Braves 5, Nationals 4
After all, the 1996 NL Cy Young Award winner has been getting little run support, and the Washington Nationals’ bullpen has been outstanding.
Much to Smoltz’s surprise and delight, late lineup addition Wilson Betemit hit a tying two-run homer and Marcus Giles capped the rally with an RBI single, lifting the Braves past the Nationals 5-4 Wednesday night.
“When you’re going through something like this, it feels like everything’s going against you,” Smoltz said. “With two outs, who would’ve thought that we could score some runs?”
The Nationals led 4-2 heading into the eighth; they entered the day 21-2 in games they led after seven. And they had won three in a row—each by one run.
But they paid for having to juggle their usual late-inning relief corps. Closer Chad Cordero had the night off after pitching four straight days, and setup man Gary Majewski was told to rest after working three days in a row.
“Those guys can only do so much,” Nationals manager Frank Robinson said. “You run them into the ground in April, May, first day of June, they’re not going to be there for you in July and August.”
So the game was in the hands of other relievers, with setup man Luis Ayala held in reserve to try to close. Still, it started out OK, as Hector Carrasco (1-1) retired his first five batters after replacing Tony Armas to begin the seventh.
But with two outs in the eighth, Carrasco gave up a double to Ryan Langerhans. After catcher Brian Schneider went to talk to Carrasco, Betemit drove a hanging slider into the visiting bullpen—just beyond the glove of a leaping Jose Guillen to tie it at 4.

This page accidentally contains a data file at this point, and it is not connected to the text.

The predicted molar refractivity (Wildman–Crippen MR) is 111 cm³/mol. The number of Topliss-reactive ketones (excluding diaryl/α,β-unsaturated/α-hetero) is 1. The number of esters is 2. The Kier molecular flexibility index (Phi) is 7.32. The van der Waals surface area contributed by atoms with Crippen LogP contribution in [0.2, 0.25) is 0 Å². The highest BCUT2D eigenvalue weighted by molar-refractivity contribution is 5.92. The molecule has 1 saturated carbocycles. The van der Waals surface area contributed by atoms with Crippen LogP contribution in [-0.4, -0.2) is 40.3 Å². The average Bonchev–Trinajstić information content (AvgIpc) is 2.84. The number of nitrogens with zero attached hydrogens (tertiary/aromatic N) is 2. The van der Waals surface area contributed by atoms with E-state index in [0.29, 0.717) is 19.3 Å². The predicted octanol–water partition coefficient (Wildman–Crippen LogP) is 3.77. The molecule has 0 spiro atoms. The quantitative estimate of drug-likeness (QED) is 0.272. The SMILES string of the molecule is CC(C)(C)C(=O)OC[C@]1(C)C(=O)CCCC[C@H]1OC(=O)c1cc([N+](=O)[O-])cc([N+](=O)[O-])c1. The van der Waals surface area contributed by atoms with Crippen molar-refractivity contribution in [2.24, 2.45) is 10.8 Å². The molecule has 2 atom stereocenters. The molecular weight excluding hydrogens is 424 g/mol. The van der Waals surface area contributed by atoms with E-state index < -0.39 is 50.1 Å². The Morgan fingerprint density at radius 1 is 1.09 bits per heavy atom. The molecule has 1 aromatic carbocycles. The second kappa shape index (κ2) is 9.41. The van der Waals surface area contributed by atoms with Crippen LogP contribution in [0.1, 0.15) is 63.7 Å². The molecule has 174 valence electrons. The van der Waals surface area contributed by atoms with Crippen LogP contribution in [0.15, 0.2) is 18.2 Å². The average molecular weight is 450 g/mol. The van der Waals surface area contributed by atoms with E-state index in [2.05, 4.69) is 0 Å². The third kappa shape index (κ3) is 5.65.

“He goes to the wall, and I think he’s got it,” Betemit said, “so I keep on running.”
Eventually, he was able to slow to a trot on his second homer of the season. Betemit played because shortstop Rafael Furcal was a last-minute scratch with a sore right shoulder. Braves manager Bobby Cox said he didn’t think Furcal, who had started every game this season, will play Thursday.
Carrasco walked pinch-hitter Julio Franco, and the 46-year-old was lifted for pinch-runner Pete Orr, a rookie who promptly stole second base on a pitchout. T.J. Tucker replaced Carrasco and gave up Giles’ single to shallow left field, scoring Orr.
“They’ve done their job all year long,” said Washington outfielder Ryan Church, who hit two doubles and scored twice. “It’s just tough to swallow, especially when you have a two-run lead.”
It made a winner of Smoltz (4-4), who gave up four runs over seven innings on six hits, four walks and a wild pitch. In his first season back in the rotation after excelling as a closer, Smoltz entered Wednesday getting just 2.6 runs of support per outing—more than a run less than any other Atlanta starter.
“The only thing that was going through my mind was to try to get that win for Smoltzy. He’s worked so hard all year like the warrior he is,” said Chris Reitsma, who got the final six outs to earn his second save.
Atlanta had dropped four of five games, and Smoltz said: “We have been typically finding a way to lose.”
Counterpart Armas gave up two runs on six hits over six innings, putting men on base in every inning but the first. He allowed Johnny Estrada’s homer in the second, and Adam LaRoche’s broken-bat RBI single to shallow center in the third.
The Nationals led 3-1, then made it 4-2 in the sixth. After Church doubled, Smoltz intentionally walked Schneider to get to Cristian Guzman, who came into the game batting .183. But the shortstop came through, hitting a single that dropped just in front of center fielder Andruw Jones to score Church.
Before Wednesday, Washington was 11-6 in one-run games, and five of its last six wins were by that slimmest of margins. Because the Florida Marlins lost 9-1 to Pittsburgh, a Nationals victory would have moved them within a half-game of first. Instead, they stay 2 1/2 behind Atlanta.
“We definitely want to send a message to the rest of the NL East,” Church said, “that we’re here to stay.”
For the third straight game, Robinson spoke to an umpire about Jones’ front foot stepping out of the batter’s box when he swings the bat—but didn’t get the reception he wanted. “The evidence is right there in front of them. They just said they can’t see it so they can’t call it,” Robinson said.